Biodiversity in the broad sense is the number, abundance, composition, spatial distribution, and interactions of genotypes, populations, species, functional types and traits, and landscape units in a given system (
). Biodiversity influences ecosystem services, that is, the benefits provided by ecosystems to humans, that contribute to making human life both possible and worth living [
). As well as the direct provision of numerous organisms that are important for human material and cultural life (
, path 1), biodiversity has well-established or putative effects on a number of ecosystem services mediated by ecosystem processes (
, path 2). Examples of these services are pollination and seed dispersal of useful plants, regulation of climatic conditions suitable to humans and the animals and plants they consider important, the control of agricultural pests and diseases, and the regulation of human health. Also, by affecting ecosystem processes such as biomass production by plants, nutrient and water cycling, and soil formation and retention, biodiversity indirectly supports the production of food, fiber, potable water, shelter, and medicines. The links between biodiversity and ecosystem services have been gaining increasing attention in the scientific literature of the past few years [
]. However, not until now has there been an effort to summarize those components of biodiversity that do, or should, matter the most for the provision of these services, and the underlying mechanisms explaining those links (
; see also [
The Different Components of Biodiversity
Box 1. From Ecosystem Processes to Human Well-Being
Ecosystem processes are intrinsic processes and fluxes whereby an ecosystem maintains its integrity (such as primary productivity, trophic transfer from plants to animals, decomposition and nutrient cycling, evapotranspiration, etc.). They exist independently from human valuation, and their magnitude and rate can be established regardless of the cultural, economic, and social values and interests of different human groups (
, Ecosystem Processes box).
are the benefits provided by ecosystems that contribute to making human life both possible and worth living. Ecosystem services are context-dependent; that is, the same ecosystem process can produce an ecosystem service that is highly valued by one society or stakeholder group but not highly valued by other societies or groups. Some ecosystem services involve the direct provision of material and non-material goods and are associated directly with the presence of particular species of plants and animals—for example, food, timber, medicines, and ritual materials (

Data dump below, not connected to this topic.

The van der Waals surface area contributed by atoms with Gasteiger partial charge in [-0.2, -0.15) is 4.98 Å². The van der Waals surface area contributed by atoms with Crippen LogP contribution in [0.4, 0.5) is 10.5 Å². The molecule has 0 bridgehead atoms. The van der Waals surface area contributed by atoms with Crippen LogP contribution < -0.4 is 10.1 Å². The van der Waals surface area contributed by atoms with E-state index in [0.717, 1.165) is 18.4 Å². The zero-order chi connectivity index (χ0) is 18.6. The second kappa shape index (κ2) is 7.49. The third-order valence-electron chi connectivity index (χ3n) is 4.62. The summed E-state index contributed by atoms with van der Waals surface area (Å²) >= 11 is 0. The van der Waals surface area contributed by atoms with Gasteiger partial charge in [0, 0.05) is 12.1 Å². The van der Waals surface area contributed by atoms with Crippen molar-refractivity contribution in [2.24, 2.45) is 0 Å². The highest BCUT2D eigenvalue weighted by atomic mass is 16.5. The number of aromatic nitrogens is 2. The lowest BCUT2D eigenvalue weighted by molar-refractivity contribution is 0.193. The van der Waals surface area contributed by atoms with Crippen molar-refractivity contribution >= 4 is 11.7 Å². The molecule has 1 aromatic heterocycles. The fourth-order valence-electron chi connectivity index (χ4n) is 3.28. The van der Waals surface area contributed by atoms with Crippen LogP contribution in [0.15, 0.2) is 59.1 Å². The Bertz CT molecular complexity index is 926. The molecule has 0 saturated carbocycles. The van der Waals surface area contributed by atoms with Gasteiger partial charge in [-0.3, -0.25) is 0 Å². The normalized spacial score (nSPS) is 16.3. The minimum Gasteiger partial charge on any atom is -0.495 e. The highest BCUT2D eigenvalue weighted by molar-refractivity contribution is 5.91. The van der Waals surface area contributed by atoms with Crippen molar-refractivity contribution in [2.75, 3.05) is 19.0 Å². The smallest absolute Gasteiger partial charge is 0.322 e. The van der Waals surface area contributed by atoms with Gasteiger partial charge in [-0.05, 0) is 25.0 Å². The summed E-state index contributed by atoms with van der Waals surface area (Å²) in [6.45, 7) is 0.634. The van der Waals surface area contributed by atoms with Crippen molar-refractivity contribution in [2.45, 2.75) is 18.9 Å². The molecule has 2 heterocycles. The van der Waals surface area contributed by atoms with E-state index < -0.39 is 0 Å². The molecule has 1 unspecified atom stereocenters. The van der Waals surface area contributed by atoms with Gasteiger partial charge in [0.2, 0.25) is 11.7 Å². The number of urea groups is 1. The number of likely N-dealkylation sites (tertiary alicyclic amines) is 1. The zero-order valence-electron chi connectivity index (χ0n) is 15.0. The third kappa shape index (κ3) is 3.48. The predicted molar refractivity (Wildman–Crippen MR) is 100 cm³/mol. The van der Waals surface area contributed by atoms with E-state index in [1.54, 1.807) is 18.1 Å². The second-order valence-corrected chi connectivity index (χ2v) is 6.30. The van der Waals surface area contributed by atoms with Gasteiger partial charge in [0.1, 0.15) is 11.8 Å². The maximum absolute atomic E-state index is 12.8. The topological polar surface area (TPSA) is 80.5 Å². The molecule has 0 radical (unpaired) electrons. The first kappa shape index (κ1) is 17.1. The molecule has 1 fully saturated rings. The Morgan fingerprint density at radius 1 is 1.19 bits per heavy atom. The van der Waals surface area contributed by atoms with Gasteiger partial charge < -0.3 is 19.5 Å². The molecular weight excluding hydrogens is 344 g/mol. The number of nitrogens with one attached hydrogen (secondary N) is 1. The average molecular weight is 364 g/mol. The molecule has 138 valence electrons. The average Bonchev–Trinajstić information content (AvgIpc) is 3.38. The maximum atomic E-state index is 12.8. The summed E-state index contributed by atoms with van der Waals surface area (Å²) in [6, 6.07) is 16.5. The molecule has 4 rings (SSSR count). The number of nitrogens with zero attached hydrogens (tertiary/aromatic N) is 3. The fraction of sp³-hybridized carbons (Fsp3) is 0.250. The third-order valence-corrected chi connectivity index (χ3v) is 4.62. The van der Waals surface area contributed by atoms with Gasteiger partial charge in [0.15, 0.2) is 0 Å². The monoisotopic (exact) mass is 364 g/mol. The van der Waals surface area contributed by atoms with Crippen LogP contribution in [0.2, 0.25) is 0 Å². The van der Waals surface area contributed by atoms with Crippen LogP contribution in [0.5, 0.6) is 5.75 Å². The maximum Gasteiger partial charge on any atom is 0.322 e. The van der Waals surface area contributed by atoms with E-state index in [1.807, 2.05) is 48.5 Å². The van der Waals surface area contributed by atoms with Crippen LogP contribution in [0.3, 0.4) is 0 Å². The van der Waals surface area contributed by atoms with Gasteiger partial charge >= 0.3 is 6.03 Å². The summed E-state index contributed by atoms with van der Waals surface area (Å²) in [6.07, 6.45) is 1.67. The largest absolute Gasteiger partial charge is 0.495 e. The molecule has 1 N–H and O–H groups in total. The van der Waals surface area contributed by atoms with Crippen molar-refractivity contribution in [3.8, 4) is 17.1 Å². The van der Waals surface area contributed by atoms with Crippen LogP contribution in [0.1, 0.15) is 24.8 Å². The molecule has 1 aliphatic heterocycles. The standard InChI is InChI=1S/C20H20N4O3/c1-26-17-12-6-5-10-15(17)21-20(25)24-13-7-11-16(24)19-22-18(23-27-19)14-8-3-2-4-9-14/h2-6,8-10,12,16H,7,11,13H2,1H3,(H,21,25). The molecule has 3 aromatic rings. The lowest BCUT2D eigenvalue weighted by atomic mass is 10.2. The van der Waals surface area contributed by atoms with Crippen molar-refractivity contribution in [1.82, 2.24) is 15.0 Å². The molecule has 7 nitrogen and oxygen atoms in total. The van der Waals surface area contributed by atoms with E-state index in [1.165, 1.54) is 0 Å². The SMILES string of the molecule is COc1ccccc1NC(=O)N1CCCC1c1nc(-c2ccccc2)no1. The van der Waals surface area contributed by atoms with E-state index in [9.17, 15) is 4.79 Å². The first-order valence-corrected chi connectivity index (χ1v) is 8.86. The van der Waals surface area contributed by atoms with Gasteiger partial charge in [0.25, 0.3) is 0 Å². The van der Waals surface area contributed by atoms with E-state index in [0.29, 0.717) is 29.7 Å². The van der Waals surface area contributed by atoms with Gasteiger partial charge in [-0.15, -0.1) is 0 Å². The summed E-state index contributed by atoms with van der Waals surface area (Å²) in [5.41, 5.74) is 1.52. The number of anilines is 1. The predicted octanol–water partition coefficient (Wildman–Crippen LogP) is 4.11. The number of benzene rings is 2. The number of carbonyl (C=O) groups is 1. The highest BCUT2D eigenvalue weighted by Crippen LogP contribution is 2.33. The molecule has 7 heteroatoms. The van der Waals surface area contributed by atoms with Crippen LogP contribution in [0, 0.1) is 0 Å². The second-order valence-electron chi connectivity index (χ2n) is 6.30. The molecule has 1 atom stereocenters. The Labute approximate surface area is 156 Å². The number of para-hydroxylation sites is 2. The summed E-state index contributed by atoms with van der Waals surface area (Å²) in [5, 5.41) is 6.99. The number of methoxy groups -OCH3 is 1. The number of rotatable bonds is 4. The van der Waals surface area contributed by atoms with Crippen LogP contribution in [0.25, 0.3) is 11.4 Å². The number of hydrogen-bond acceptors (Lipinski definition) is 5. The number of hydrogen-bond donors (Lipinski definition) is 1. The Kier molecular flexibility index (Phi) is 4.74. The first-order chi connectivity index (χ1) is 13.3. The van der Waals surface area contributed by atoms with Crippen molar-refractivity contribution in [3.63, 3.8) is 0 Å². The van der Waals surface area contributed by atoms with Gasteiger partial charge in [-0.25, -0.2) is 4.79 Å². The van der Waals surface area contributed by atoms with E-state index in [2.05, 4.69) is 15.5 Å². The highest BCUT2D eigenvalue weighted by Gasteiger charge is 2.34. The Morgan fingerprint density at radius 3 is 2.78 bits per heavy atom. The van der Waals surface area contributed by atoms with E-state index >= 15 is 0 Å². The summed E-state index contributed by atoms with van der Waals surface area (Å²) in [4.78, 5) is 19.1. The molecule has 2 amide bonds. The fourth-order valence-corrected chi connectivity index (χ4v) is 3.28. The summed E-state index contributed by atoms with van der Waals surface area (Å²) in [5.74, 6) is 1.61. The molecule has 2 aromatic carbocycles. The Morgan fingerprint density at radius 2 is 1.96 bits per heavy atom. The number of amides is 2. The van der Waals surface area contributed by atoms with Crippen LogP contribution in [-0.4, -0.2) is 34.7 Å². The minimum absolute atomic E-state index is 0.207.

, path 1 and bottom sub-box of Ecosystem Services box). Other ecosystem services arise, either directly or indirectly, from the continued functioning of ecosystem processes. For example, the service of formation, retention, and sustained fertility of soils necessary for the production of plants and animals considered important by different human societies depends on the ecosystem processes of decomposition, nutrient cycling by soil microbiota, and the retention of water and soil particles by a well-developed root network (
, path 2 and top sub-box in red of Ecosystem Services box). Some authors (e.g., [
]) have advocated a stricter definition of ecosystem services as components of nature that are directly enjoyed, consumed, or used in order to maintain or enhance human well-being. Although such an approach can be useful when it comes to ecosystem service accounting, our emphasis here is conceptual, and therefore we prefer to use the broader, widely accepted definitions and classification adopted by the Millennium Ecosystem Assessment [
]. This is because some ecosystem services (e.g., food provision) can be quantified in units that are easily comprehensible by policy makers and the general public. Others—for example, the services that regulate and support the production of tradable goods—are more difficult to quantify. If a criterion based on economic accounting is applied too strictly, there is a risk that ecosystem service assessment could be biased toward services that are easily quantifiable, but not necessarily the most critical ones [